Lost in a crowd

Leslie Parker, Featured Columist

Sometimes it doesn’t take a swarm of people for me to become lost in a crowd. Sometimes I get lost when I’m just with a group of friends at lunch. It’s a different kind of lost, though. In crowds I can lose little pieces of my individuality. I lose sight of myself and my beliefs. It is not accompanied by the brain-numbing fear one may feel when losing sight of a loved one in a public place, but is it is easily just as awful and emotionally starling.

In elementary school, the cool thing was to eat your lunch as quickly as possible and then go out to the vending machine and buy a Rainbow Dreamsicle for 75 cents. The lunch ladies often complained about the lack of quarters in their registers due to the regular exchange of bills for quarters. Sitting around a circular table, you could see every girl around you with ease. It only took one quick glance to see who had a Rainbow Dreamsicle and who didn’t.

Personally, I didn’t care much for the colorful popsicle, as I always had a sweet tooth for the fudge bar. But the rules were simple – either you got a Rainbow Dreamsicle and you were one of them, part of the crowd, or you weren’t. Or even worse, you had rivalry ice cream, resulting in unfriendly stares, hurtful remarks and inevitable isolation. More than aware of the social consequences, I would not have been caught dead with anything but a Rainbow Dreamsicle. On several occasions, when my parents refused me 75 cents I even turned reluctantly to my own financial means, aka Mr. Piggy.

I was lost in the group and I silenced my own desires for a fudge bar to go along with their common desires. I always particularly regret this when I remember the new girl at school, Shelby. She sat down at our table one day with a delicious and beautiful fudge bar. She initiated so much trouble in our little fourth grade clan that her boldness, not to mention her taste in ice cream, earned my admiration.

Unfortunately, my shiny red lunch box covered with cherries did not make it to the middle school lunch table. The cool thing in middle school was to sport an ugly, plain, easily torn brown paper bag. But my lunch box wasn’t the only thing that got thrown out. Somehow, many of my clothes over the transition from fifth to sixth grade had become socially unacceptable. For some absurd reason which I still do not fully understand, dressing as walking billboards was wildly popular among our age group. My closet was stocked with clothing solely from stores like Abercrombie, Aeropostale and Hollister. There was not one item from any of those stores that didn’t have their brand plastered across it obnoxiously. The truth is, I had the same opinions of these clothing brands as I do now. I never liked their uncomfortable, tight-fitting jeans. But I wore them anyway.

Each store had their own back pocket design, and each girl, whether they cared or not, knew whether your jeans were from one of the three stores deemed acceptable. It was what girls noticed as you sat down at their lunch tables. It was what determined whether you were part of the group or an outsider. I wished to be anything but the latter, so I did my best to blend in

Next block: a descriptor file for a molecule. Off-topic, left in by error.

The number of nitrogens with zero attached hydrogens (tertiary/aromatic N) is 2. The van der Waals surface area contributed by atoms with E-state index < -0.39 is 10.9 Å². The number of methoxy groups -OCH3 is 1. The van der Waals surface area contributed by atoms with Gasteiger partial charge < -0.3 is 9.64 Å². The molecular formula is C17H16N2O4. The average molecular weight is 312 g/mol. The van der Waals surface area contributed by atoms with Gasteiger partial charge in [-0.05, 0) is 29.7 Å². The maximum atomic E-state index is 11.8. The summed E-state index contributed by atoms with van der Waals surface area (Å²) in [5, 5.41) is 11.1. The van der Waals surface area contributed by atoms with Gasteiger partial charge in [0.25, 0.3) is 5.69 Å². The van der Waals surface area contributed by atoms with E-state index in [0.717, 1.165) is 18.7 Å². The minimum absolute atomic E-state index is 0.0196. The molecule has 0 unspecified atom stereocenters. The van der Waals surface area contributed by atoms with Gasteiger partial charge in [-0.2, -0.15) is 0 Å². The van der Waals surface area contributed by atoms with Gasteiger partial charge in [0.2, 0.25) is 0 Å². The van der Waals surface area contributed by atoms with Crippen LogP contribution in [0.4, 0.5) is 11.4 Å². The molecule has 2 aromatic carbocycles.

In high school, rather than ice cream and lunch boxes determining your fate among social groups, it was the gossip. I don’t care what clique or social group sits there –  if there are two or more girls together the odds are that part of, if not all of their conversation, will consist of pure gossip. As girls make the transition from freshmen to seniors, it only gets uglier. The really ugly thing is in most cases, what determines whether you’re “in” or not is based on the information, or more often, the lies you can offer up. In ninth grade, I wanted nothing more to find my place amongst a group of girls that would stick with me throughout high school. I sat with these girls each day at lunch and exchanged the latest drama concerning breakups and relationships. I dreaded going to lunch many days because I hated our daily routine. But each day I always contributed. I talked about people and said things I would never say to their faces. I laughed as girls made fun of the Goth girl and her boyfriend. I shared rumors about things none of us knew anything about and I helped spread them by allowing that kind of talk. I knew what was right and what was wrong. I didn’t like talking about people the way I did but because others did it, I did it. I wanted to fit in, which meant not doing what I believed. I let my opinions and beliefs disappear and so I lost myself – an even bigger part than what I had lost in elementary and middle school.

I am glad that instead of years after high school, I have realized three years into it that I get no delight or enjoyment out of trying to fit in. My actions were inexcusable and I am always full of regret.

But the most important thing now is to find a lunch table with girls who will let me choose my own ice cream, my own clothes and my own voice – not for me to pick theirs. Otherwise, I fear every day I will only lose more and more of myself.